Journal of Surgery & Clinical Practice

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3D printing in cosmetic surgery - New paradigm to enhance consultations, conversion and surgical planning

One of the most important parts of the plastic surgery consultation is aligning patient and surgeon goals. Plastic surgeons have been using simulation software as part of their consultation to help show patients what they might look like after cosmetic surgery. Despite the more recent use of 3D photography and simulation, patients still have difficulty visualizing proposed changes on a 2D computer screen. 3D printing, which is an emerging technology in various sectors including health care, may help bridge this gap. We have begun to incorporate 3D printing technology in the care of aesthetic patients. 3D prints are provided by MirrorMe3D, which offers products to surgeons and patient, including full face, facial subunit (i.e. nose) and breast models. 3D printing offers a number of benefits to doctors, including marketing and branding, as well as potential increased patient conversion rates. We have found the most useful procedures have been for rhinoplasty and breast augmentation. Baseline models are used at initial consultation to describe the deformity and educate patients on the goals and expectations of surgery. Baseline and simulated models can be used as an educational tool, but can also be utilized as a reference for intraoperative guidance. We have found this latter application particularly useful as it supplements, and may ultimately replace, the standard 2D photos currently used. 3D printing can add value to many aspects of a cosmetic surgery practice, including branding, marketing, education, conversion rates, and surgical planning.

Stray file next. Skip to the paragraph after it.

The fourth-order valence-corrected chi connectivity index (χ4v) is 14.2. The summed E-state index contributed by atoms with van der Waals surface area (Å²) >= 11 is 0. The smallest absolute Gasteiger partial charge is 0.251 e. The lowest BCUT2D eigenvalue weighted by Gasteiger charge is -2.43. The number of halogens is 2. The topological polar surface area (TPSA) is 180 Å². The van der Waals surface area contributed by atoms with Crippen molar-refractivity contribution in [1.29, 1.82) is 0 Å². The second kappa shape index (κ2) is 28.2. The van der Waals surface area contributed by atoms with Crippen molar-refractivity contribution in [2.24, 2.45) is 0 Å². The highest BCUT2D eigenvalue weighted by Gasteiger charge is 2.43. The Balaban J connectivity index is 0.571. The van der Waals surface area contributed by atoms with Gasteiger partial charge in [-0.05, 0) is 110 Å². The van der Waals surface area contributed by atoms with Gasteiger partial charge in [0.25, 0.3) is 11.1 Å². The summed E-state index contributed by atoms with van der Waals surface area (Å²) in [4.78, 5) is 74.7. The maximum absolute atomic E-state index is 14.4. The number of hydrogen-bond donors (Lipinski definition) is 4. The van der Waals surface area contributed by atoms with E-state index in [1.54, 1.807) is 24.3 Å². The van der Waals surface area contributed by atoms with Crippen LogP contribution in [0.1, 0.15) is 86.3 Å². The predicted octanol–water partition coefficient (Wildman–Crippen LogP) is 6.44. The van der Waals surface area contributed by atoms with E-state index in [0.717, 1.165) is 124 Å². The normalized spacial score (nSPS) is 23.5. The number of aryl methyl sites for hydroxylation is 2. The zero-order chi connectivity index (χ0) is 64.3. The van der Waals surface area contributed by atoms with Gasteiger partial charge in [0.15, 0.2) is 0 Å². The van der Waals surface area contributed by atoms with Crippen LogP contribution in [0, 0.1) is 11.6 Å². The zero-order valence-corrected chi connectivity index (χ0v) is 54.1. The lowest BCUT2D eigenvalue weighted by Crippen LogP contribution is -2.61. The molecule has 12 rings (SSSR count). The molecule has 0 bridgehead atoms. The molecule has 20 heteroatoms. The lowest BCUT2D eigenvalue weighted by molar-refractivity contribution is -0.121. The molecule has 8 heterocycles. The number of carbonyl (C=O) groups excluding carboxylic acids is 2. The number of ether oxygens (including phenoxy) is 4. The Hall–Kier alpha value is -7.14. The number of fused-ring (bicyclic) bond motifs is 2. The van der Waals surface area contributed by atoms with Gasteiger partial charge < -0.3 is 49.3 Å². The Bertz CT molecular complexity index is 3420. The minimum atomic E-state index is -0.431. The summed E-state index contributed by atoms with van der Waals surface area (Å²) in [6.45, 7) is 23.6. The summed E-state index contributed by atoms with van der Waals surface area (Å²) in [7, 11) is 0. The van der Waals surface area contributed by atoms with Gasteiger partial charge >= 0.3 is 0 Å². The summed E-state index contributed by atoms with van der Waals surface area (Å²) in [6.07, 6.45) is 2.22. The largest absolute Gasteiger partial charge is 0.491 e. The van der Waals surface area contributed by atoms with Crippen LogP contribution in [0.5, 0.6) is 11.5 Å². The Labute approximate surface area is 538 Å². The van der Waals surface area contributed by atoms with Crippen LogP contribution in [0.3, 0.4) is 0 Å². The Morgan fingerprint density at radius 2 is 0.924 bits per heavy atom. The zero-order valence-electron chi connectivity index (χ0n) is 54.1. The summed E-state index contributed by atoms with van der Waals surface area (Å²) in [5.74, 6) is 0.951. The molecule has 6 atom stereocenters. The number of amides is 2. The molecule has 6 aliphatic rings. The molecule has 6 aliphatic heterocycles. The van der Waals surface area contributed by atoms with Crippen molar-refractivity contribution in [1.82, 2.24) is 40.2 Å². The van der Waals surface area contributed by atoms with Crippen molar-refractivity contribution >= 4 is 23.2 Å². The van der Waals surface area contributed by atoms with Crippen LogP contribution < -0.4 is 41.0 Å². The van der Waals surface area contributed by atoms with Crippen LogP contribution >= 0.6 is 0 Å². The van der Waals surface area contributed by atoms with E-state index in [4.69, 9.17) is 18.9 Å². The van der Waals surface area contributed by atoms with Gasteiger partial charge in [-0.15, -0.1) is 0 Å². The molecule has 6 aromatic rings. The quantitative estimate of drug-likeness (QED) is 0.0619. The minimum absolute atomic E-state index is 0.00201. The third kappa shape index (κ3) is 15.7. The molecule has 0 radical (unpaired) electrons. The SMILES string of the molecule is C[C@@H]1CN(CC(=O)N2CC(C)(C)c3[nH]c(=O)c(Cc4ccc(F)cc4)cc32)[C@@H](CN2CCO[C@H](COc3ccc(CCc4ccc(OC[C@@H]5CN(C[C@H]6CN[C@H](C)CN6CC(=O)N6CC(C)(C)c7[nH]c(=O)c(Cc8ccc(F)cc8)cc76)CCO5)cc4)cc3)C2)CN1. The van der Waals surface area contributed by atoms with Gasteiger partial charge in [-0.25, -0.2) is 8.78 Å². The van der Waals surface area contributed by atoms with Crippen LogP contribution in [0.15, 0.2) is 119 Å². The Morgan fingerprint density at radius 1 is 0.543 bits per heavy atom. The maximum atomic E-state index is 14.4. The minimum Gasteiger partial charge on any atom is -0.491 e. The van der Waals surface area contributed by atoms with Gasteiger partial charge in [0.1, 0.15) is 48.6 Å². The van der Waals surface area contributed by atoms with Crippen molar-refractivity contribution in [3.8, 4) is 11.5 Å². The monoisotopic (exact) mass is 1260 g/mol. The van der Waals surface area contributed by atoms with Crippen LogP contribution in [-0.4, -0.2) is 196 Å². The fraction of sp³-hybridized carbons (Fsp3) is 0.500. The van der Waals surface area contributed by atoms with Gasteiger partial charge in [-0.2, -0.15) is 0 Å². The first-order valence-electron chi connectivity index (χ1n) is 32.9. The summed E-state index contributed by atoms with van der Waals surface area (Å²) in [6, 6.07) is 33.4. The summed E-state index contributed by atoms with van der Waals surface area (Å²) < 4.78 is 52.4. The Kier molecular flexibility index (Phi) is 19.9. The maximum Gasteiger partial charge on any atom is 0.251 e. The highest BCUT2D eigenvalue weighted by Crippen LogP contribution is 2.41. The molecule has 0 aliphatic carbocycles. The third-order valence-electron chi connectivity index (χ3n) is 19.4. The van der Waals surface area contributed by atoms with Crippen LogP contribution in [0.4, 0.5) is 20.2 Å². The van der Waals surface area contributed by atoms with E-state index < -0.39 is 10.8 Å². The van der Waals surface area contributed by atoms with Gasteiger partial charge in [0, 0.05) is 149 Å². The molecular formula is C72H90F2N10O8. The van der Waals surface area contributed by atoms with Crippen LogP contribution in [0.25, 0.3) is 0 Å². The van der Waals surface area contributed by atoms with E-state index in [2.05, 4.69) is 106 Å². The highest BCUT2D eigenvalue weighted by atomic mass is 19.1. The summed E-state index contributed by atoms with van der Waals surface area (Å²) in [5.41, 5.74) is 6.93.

Carrie S Stern completed her Medical degree from New York University Medical Center and then pursued her residency training in Plastic and Reconstructive Surgery at Montefiore Medical Center of the Albert Einstein College of Medicine. Given her previous research interests in simulation and technology in plastic surgery, coupled with her entrepreneurial interests, she decided to launch MirrorMe3D, a company dedicated to bringing 3D printing to cosmetic surgery. She has co-authored 20+ manuscripts in peer reviewed journals and 50+ presentations and national and international conferences to date.

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